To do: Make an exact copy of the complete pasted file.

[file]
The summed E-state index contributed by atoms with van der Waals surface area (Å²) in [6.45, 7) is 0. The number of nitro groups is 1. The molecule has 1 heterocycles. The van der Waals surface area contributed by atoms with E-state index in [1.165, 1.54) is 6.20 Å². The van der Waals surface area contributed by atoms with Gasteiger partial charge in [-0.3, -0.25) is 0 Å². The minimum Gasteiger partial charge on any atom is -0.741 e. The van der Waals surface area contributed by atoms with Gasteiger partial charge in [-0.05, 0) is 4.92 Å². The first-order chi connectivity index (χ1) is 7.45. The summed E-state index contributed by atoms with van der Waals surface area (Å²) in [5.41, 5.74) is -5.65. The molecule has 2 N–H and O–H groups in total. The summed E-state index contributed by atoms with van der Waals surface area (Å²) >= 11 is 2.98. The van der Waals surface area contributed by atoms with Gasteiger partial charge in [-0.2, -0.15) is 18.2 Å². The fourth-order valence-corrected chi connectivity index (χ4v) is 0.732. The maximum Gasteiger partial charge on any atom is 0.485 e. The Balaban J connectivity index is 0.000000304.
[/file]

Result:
The summed E-state index contributed by atoms with van der Waals surface area (Å²) in [6.45, 7) is 0. The number of nitro groups is 1. The molecule has 1 heterocycles. The van der Waals surface area contributed by atoms with E-state index in [1.165, 1.54) is 6.20 Å². The van der Waals surface area contributed by atoms with Gasteiger partial charge in [-0.3, -0.25) is 0 Å². The minimum Gasteiger partial charge on any atom is -0.741 e. The van der Waals surface area contributed by atoms with Gasteiger partial charge in [-0.05, 0) is 4.92 Å². The first-order chi connectivity index (χ1) is 7.45. The summed E-state index contributed by atoms with van der Waals surface area (Å²) in [5.41, 5.74) is -5.65. The molecule has 2 N–H and O–H groups in total. The summed E-state index contributed by atoms with van der Waals surface area (Å²) >= 11 is 2.98. The van der Waals surface area contributed by atoms with Gasteiger partial charge in [-0.2, -0.15) is 18.2 Å². The fourth-order valence-corrected chi connectivity index (χ4v) is 0.732. The maximum Gasteiger partial charge on any atom is 0.485 e. The Balaban J connectivity index is 0.000000304.